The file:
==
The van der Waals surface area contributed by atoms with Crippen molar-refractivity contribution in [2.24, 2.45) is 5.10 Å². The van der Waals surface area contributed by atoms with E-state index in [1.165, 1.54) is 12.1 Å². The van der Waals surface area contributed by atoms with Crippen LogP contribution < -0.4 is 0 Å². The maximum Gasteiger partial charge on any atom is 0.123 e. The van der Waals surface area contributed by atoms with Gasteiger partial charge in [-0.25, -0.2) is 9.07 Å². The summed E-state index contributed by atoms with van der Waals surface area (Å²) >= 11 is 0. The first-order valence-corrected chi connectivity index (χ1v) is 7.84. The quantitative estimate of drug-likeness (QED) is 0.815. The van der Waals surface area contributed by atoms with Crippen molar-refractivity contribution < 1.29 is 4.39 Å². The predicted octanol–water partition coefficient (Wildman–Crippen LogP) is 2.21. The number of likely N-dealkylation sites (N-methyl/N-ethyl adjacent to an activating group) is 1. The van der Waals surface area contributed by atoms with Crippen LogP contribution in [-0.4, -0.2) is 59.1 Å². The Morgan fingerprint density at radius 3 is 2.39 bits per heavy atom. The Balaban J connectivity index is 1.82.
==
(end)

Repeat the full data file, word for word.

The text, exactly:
The van der Waals surface area contributed by atoms with Crippen molar-refractivity contribution in [2.24, 2.45) is 5.10 Å². The van der Waals surface area contributed by atoms with E-state index in [1.165, 1.54) is 12.1 Å². The van der Waals surface area contributed by atoms with Crippen LogP contribution < -0.4 is 0 Å². The maximum Gasteiger partial charge on any atom is 0.123 e. The van der Waals surface area contributed by atoms with Gasteiger partial charge in [-0.25, -0.2) is 9.07 Å². The summed E-state index contributed by atoms with van der Waals surface area (Å²) >= 11 is 0. The first-order valence-corrected chi connectivity index (χ1v) is 7.84. The quantitative estimate of drug-likeness (QED) is 0.815. The van der Waals surface area contributed by atoms with Crippen molar-refractivity contribution < 1.29 is 4.39 Å². The predicted octanol–water partition coefficient (Wildman–Crippen LogP) is 2.21. The number of likely N-dealkylation sites (N-methyl/N-ethyl adjacent to an activating group) is 1. The van der Waals surface area contributed by atoms with Crippen LogP contribution in [-0.4, -0.2) is 59.1 Å². The Morgan fingerprint density at radius 3 is 2.39 bits per heavy atom. The Balaban J connectivity index is 1.82.